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Here is another JSON question (I always struggle with arrays).

My PHP code returns the following JSON structure:

[{"breed":{"msg":"Breed is required","placement":"#breed_error_1","return":"false"}},{"breed":{"msg":"Breed does not exist","placement":"#breed_error_2","return":"true"}}] 

My PHP code is:

$breed[]["breed"] = array("msg"=>"Breed is required","placement"=>"#breed_error_1", "return"=>"false");
$breed[]["breed"] = array("msg"=>"Breed does not exist","placement"=>"#breed_error_2", "return"=>"true");  

And the AJAX code:

$.ajax({
    type: 'POST',
    cache: false,
    url: "validate_breed",
    data: element+"="+$(elementSelector).val()+"&v="+validateElement,
    context: document.body,
    dataType: 'html',
    success: function(data){
        alert(data);

    }
});

alert(data) alerts out the JSON structure for debugging purposes.

How do I access the breed section of JSON object and all of the following index/keys?

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2  
if your php is outputing JSON then you can specify in $.ajax where dataType: 'json' –  kjy112 May 11 '11 at 23:54
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6 Answers 6

up vote 1 down vote accepted

Here is the JSON reformatted:

[
   {
      "breed":{
         "msg":"Breed is required",
         "placement":"#breed_error_1",
         "return":"false"
      }
   },
   {
      "breed":{
         "msg":"Breed does not exist",
         "placement":"#breed_error_2",
         "return":"true"
      }
   }
]

What you have is an array [] of two objects {}.

To start with you'd do a for (var i = 0; i < JSON.length; i++) loop to get each object (of which you have 2).

Snippet:

for (var i = 0, len = JSON.length; i < len; i++){
    thisBreed = JSON[i].breed; //now this == {"msg" : etc etc}
    for (prop in thisBreed) {
        console.log(thisBreed.msg + thisBreed.placement + thisBreed.return);
    }
}
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In order for me to get this to work successfully I needed to do: var myObject = eval('(' + data + ')'); Apparently I needed to use eval for all examples given by everyone answering my question. The data type is set to JSON so, Why is eval still required? -Rich –  dottedquad May 12 '11 at 2:57
1  
Because what comes over the wire is still just a string of text. It might happen to look like JSON or XML or whatever, but until some sort of parser goes through it (like eval() for javascript) it won't mean anything. Sorry to have left this out. jQuery ajax can be set to do it automagically, fwiw. –  Alex Mcp May 12 '11 at 3:27
    
No worries Alex. I fully understand this now :-) –  dottedquad May 12 '11 at 4:23
    
@dottedquad on the php side before you echo out the output to ajax, did you json_encode your output array? –  kjy112 May 12 '11 at 12:50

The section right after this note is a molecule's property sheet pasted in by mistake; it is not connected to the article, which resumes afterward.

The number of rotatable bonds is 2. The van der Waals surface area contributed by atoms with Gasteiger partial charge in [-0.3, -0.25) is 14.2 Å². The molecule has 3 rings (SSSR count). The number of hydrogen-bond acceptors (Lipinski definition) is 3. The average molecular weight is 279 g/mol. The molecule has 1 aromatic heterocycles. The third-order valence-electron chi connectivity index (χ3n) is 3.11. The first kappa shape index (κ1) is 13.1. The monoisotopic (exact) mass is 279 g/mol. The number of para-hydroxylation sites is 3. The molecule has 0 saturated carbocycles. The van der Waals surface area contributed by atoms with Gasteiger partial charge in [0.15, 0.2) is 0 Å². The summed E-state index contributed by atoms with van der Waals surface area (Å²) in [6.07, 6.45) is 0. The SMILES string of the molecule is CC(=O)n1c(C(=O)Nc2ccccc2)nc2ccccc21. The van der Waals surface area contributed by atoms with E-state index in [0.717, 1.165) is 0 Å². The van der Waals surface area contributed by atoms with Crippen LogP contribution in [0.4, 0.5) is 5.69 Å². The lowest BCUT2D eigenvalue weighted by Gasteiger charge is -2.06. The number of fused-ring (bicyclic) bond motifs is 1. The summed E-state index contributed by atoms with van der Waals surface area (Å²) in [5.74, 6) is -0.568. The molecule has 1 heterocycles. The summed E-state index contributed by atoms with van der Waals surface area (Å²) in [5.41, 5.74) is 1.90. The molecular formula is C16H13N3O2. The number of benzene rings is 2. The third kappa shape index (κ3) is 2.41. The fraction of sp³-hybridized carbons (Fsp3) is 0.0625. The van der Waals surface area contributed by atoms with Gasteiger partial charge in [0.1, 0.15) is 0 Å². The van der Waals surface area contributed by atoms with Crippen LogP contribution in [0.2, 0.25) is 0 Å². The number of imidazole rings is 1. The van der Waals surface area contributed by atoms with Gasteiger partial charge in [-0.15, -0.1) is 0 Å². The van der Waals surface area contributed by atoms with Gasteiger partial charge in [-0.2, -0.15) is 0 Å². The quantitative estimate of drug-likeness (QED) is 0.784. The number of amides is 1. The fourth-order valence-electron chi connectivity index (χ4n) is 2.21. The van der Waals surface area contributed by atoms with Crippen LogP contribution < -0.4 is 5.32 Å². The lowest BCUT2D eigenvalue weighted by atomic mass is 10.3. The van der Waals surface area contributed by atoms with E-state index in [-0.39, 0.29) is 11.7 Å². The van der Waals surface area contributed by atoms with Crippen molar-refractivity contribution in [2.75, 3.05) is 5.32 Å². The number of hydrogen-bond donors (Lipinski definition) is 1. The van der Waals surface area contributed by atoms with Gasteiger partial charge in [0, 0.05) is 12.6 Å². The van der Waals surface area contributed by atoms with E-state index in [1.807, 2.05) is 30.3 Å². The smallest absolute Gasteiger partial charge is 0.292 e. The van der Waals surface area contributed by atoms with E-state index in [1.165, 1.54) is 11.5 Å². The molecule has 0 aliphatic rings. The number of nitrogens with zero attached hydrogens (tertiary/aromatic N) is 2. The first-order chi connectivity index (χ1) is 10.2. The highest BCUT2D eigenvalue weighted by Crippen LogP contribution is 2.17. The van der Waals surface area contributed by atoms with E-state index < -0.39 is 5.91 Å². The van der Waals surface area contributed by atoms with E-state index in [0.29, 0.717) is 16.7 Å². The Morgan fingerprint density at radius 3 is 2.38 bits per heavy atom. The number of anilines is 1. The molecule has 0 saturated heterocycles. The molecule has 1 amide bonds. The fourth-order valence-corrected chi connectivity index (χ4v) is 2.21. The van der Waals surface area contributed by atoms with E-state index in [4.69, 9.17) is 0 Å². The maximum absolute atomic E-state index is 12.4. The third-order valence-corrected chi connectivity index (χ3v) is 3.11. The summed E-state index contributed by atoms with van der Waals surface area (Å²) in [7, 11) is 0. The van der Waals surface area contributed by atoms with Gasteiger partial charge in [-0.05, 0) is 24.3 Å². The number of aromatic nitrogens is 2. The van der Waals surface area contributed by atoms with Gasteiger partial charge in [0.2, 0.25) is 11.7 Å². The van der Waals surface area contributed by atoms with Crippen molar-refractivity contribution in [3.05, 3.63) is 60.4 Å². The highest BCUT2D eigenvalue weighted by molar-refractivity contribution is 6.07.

Yes I did. My encode code is: $this->breed_return = json_encode($breed); –  dottedquad May 13 '11 at 4:24
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A for(item in data) loop should do the trick, there are other articles around that talk about getting the values

actually Loop through Json object

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+1 Accepted answer on linked Q is how I would go (and have gone) about it in my own work. –  Endophage May 11 '11 at 23:58
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Use console.info in FireFox and you'll be able to visualize the object.

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The simplest way ensure proper json is to bulid the array in php tw way you want it then use http://php.net/manual/en/function.json-encode.php on the array befor you send it back

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function breed_check($str) { $breed = array(); if($str == NULL) { $breed[0]["breed"] = array("msg"=>"Breed is required","placement"=>"#breed_error_1", "return"=>"false"); $breed[1]["breed"] = array("msg"=>"Breed does not exist","placement"=>"#breed_error_2", "return"=>"true"); } $this->breed_return = json_encode($breed); } I did form the array then did json_encode. Code snippet is included –  dottedquad May 12 '11 at 1:51
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Here is the JSFiddle Demo:

For instance if this is your output JSON object, then you can access index of each breed using a for loop:

var myJSON = [{
    "breed": {
        "msg": "Breed is required",
        "placement": "#breed_error_1",
        "return": "false"
    }},
{
    "breed": {
        "msg": "Breed does not exist",
        "placement": "#breed_error_2",
        "return": "true"
    }}];

for(var i=0;i<myJSON.length; i++){
     console.log(myJSON[i].breed);
}

This would console output two objects under each of the two breed

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I created a new .js file and .html file to test out your example. I understand how this works now; however, when I implement this example into my project I receive the following error in firebug: myJSON[i].breed is undefined pastebin.com/KhG6K7V9 –  dottedquad May 12 '11 at 1:57
    
@dottedquad can you post what console.log(myJSON) gives you? –  kjy112 May 12 '11 at 2:18
    
The code works when I implemented var myObject = eval('(' + data + ')'); As Alex Mcp explained, "Until some sort of parser goes through it (like eval() for javascript) it won't mean anything." –  dottedquad May 13 '11 at 4:27
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Try This one

for (var i = 0, len = JSON.length; i < len; i++){
  console.log(JSON[i].breed.msg +" - "+ JSON[i].breed.placement +" - "+ JSON[i].breed.return);
}
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